[lisp] Benjamin Kaduk's Discuss on draft-ietf-lisp-gpe-06: (with DISCUSS and COMMENT)

Benjamin Kaduk <kaduk@mit.edu> Thu, 27 September 2018 11:38 UTC

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Subject: [lisp] Benjamin Kaduk's Discuss on draft-ietf-lisp-gpe-06: (with DISCUSS and COMMENT)
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Benjamin Kaduk has entered the following ballot position for
draft-ietf-lisp-gpe-06: Discuss

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[Unlike for the 683xbis documents, this is a more mundane Discuss, with one
process issue and one issue of clarity with respect to randomness
requirements, that should be fairly easy to resolve.]

I think that 8060 needs to be a normative reference; it seems to be needed to
implement the Multiple Data-Planes LCAF type.  Arguably 6040 also should
be, though that seems less clear-cut to me.
(8060 would be a new normative downref and require another IETF LC, IIUC.)

Section 3 notes:
      The encoding of the Nonce field in LISP-GPE, compared with the one
      used in [I-D.ietf-lisp-rfc6830bis] for the LISP data plane
      encapsulation, reduces the length of the nonce from 24 to 16 bits.
      As per [I-D.ietf-lisp-rfc6830bis], Ingress Tunnel Routers (ITRs)
      are required to generate different nonces when sending to
      different Routing Locators (RLOCs), but the same nonce can be used
      for a period of time when encapsulating to the same Egress Tunnel
      Router (ETR).  The use of 16 bits nonces still allows an ITR to
      determine to and from reachability for up to 64k RLOCs at the same
That seems to be missing the point of the nonce -- it's not just for unique
identification but also to prevent off-path attackers from guessing a
valid value and spoofing a bogus map-reply!  Using the entire 64k of nonce
space means that such a spoofing attack can succeed pretty reliably (e.g.,
by over-claiming so that the response EID-prefix contains whatever the
request was for).  I think it's important to accurately describe what
properties are required of indivdiual nonces and the combined set of active
nonces, which this text seems to mischaracterize.


Section 1

   LISP-GPE MAY also be used to extend the LISP Data-Plane header, that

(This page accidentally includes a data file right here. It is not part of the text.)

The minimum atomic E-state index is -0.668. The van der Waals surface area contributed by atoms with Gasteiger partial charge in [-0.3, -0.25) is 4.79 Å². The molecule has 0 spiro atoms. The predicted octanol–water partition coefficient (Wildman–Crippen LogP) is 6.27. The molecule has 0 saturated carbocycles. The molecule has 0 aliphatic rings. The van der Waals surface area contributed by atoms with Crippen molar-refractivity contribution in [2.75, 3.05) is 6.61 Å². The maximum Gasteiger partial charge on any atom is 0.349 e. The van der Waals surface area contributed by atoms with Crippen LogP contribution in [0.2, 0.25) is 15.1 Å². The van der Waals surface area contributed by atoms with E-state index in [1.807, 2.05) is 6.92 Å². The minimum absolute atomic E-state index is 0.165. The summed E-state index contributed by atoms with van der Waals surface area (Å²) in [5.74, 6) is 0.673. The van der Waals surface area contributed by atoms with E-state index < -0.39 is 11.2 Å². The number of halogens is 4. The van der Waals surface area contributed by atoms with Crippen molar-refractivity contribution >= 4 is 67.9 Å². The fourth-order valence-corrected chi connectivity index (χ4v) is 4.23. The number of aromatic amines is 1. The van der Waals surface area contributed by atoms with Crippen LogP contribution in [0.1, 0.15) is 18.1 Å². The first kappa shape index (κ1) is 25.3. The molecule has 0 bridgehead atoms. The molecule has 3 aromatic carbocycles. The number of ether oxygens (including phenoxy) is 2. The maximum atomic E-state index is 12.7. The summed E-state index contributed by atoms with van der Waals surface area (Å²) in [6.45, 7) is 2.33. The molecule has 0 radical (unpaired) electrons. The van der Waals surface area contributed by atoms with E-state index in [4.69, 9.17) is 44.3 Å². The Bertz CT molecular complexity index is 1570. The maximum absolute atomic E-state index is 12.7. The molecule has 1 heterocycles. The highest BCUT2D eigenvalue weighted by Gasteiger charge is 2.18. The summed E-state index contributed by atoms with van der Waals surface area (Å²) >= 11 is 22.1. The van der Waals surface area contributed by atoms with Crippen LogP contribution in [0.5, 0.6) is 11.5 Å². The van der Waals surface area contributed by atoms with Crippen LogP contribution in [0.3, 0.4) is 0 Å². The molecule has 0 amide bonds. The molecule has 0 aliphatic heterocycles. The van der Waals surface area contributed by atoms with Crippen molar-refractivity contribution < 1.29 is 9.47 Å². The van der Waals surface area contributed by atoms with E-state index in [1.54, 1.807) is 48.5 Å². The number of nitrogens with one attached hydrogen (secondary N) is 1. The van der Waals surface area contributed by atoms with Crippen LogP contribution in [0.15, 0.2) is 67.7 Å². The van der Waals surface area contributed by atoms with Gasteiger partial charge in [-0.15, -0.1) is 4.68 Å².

has allocated all by defining a Next Protocol "shim" header that

nit: allocated all of what?

Section 3

This is not exactly the responsibility of LISP-GPE merely because it
allocates the last bit in this bitmap, but it seems like it would be quite
useful to have a table of which combinations of values are valid vs.
nonsensical, given the somewhat complicated interaction between some of
these flag bits.

      Similarly, the encoding of the Source and Dest Map-Version fields,
      compared with [I-D.ietf-lisp-rfc6830bis], is reduced from 12 to 8
      bits.  This still allows to associate 256 different versions to
      each Endpoint Identifier to Routing Locator (EID-to-RLOC) mapping
      to inform commmunicating ITRs and ETRs about modifications of the

Are we limited to 256 versions total, or is there some sort of larger
version space that we truncate to send (a la a wraparound process)?
I understand that map-versioning is primarily in a separate document but it
seems important for this document to describe to what extent it is limiting

Section 3.1

   To ensure that protocols that are encapsulated in LISP-GPE will work
   well from a transport interaction perspective, the specification of a
   new encapsulated payload MUST contain an analysis of how LISP-GPE
   SHOULD deal with outer UDP Checksum, DSCP mapping, and Explicit
   Congestion Notification (ECN) bits whenever they apply to the new
   encapsulated payload.

This MUST is duplicated in the next three paragraphs; I would suggest
leaving this introduction as non-normative, with something like "needs to
contain an analysis of how LISP-GPE will deal with [...]"
Also, nit: "the outer UDP Checksum"

Section 4

   When encapsulating IP packets to a non LISP-GPE capable router the
   P-bit MUST be set to 0.  [...]

   A LISP-GPE router MUST NOT encapsulate non-IP packets (that have the
   P-bit set to 1) to a non-LISP-GPE capable router.

I'm failing to see how these two sentences are not redundant.

Section 5.1

Just to be clear, the intent is that if there is some non-IETF protocol
that we want to encapsulate, we write a two-page Standards-Track RFC that
says "this GPE codepoint means to do what this non-IETF document says"?

Section 6

                       However, the use of common anti-spoofing
   mechanisms such as uRPF prevents this form of attack.

I think "mitigates" is probably better than "prevents" in this case.

   LISP-GPE, as many encapsulations that use optional extensions, is
   subject to on-path adversaries that by manipulating the g-Bit and the
   packet itself can remove part of the payload.  Typical integrity
   protection mechanisms (such as IPsec) SHOULD be used in combination
   with LISP-GPE by those protocol extensions that want to protect from
   on-path attackers.

The g-Bit is present in the Map-Reply message, which can in the general
case be sent via triangle-routing, in which case the establishment and
selection of IPsec security associations is somewhat nontrivial and
probably does not quality as "typical", based on my limited experience.
I think a more general scheme for providing integrity protection for
mapping messages is needed as a mandatory mechanism, but that's a topic for
the control-plane document so I will not belabor it here.